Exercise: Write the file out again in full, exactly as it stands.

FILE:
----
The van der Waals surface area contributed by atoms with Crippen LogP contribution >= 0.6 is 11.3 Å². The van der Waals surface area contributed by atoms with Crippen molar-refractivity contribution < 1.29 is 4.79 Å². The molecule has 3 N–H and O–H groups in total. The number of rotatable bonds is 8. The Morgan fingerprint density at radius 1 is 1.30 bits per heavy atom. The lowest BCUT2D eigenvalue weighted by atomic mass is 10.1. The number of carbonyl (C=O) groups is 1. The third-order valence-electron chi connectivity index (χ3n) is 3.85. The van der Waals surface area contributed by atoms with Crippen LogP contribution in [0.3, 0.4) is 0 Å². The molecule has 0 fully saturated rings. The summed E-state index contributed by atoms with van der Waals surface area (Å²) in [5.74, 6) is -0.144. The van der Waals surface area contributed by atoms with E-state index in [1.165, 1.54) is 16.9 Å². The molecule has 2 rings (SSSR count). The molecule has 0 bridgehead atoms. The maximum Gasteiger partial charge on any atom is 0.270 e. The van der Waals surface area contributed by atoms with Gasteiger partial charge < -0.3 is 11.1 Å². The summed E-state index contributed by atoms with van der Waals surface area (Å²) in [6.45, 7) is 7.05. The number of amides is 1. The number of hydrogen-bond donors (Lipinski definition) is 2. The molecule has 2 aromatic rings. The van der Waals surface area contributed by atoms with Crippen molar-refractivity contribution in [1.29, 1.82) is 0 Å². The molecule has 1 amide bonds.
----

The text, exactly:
The van der Waals surface area contributed by atoms with Crippen LogP contribution >= 0.6 is 11.3 Å². The van der Waals surface area contributed by atoms with Crippen molar-refractivity contribution < 1.29 is 4.79 Å². The molecule has 3 N–H and O–H groups in total. The number of rotatable bonds is 8. The Morgan fingerprint density at radius 1 is 1.30 bits per heavy atom. The lowest BCUT2D eigenvalue weighted by atomic mass is 10.1. The number of carbonyl (C=O) groups is 1. The third-order valence-electron chi connectivity index (χ3n) is 3.85. The van der Waals surface area contributed by atoms with Crippen LogP contribution in [0.3, 0.4) is 0 Å². The molecule has 0 fully saturated rings. The summed E-state index contributed by atoms with van der Waals surface area (Å²) in [5.74, 6) is -0.144. The van der Waals surface area contributed by atoms with E-state index in [1.165, 1.54) is 16.9 Å². The molecule has 2 rings (SSSR count). The molecule has 0 bridgehead atoms. The maximum Gasteiger partial charge on any atom is 0.270 e. The van der Waals surface area contributed by atoms with Gasteiger partial charge < -0.3 is 11.1 Å². The summed E-state index contributed by atoms with van der Waals surface area (Å²) in [6.45, 7) is 7.05. The number of amides is 1. The number of hydrogen-bond donors (Lipinski definition) is 2. The molecule has 2 aromatic rings. The van der Waals surface area contributed by atoms with Crippen molar-refractivity contribution in [1.29, 1.82) is 0 Å². The molecule has 1 amide bonds.